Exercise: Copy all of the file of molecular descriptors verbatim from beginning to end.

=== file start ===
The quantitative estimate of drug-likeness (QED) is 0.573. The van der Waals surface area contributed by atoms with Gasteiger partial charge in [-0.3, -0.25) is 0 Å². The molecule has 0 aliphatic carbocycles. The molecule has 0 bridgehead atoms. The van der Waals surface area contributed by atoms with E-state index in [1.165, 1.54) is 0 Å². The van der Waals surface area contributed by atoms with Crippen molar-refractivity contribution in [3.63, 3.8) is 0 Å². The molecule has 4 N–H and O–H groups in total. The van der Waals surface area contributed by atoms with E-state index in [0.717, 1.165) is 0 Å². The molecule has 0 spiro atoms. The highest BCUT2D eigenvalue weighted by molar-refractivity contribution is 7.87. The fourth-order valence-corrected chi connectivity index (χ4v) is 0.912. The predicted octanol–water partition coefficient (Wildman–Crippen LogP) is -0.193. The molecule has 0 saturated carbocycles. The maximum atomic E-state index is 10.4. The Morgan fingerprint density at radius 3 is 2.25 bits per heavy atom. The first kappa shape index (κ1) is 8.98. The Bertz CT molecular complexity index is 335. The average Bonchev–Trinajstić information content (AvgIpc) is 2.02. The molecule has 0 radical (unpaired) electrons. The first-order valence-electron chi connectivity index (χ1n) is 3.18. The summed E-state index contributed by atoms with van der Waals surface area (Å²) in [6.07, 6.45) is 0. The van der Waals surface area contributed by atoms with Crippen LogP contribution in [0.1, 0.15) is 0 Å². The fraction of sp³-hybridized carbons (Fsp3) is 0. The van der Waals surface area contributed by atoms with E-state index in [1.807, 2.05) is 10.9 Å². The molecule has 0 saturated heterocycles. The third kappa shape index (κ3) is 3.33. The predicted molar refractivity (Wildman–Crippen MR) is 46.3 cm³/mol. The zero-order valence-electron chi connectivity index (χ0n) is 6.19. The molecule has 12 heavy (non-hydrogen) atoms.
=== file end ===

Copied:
The quantitative estimate of drug-likeness (QED) is 0.573. The van der Waals surface area contributed by atoms with Gasteiger partial charge in [-0.3, -0.25) is 0 Å². The molecule has 0 aliphatic carbocycles. The molecule has 0 bridgehead atoms. The van der Waals surface area contributed by atoms with E-state index in [1.165, 1.54) is 0 Å². The van der Waals surface area contributed by atoms with Crippen molar-refractivity contribution in [3.63, 3.8) is 0 Å². The molecule has 4 N–H and O–H groups in total. The van der Waals surface area contributed by atoms with E-state index in [0.717, 1.165) is 0 Å². The molecule has 0 spiro atoms. The highest BCUT2D eigenvalue weighted by molar-refractivity contribution is 7.87. The fourth-order valence-corrected chi connectivity index (χ4v) is 0.912. The predicted octanol–water partition coefficient (Wildman–Crippen LogP) is -0.193. The molecule has 0 saturated carbocycles. The maximum atomic E-state index is 10.4. The Morgan fingerprint density at radius 3 is 2.25 bits per heavy atom. The first kappa shape index (κ1) is 8.98. The Bertz CT molecular complexity index is 335. The average Bonchev–Trinajstić information content (AvgIpc) is 2.02. The molecule has 0 radical (unpaired) electrons. The first-order valence-electron chi connectivity index (χ1n) is 3.18. The summed E-state index contributed by atoms with van der Waals surface area (Å²) in [6.07, 6.45) is 0. The van der Waals surface area contributed by atoms with Crippen LogP contribution in [0.1, 0.15) is 0 Å². The fraction of sp³-hybridized carbons (Fsp3) is 0. The van der Waals surface area contributed by atoms with E-state index in [1.807, 2.05) is 10.9 Å². The molecule has 0 saturated heterocycles. The third kappa shape index (κ3) is 3.33. The predicted molar refractivity (Wildman–Crippen MR) is 46.3 cm³/mol. The zero-order valence-electron chi connectivity index (χ0n) is 6.19. The molecule has 12 heavy (non-hydrogen) atoms.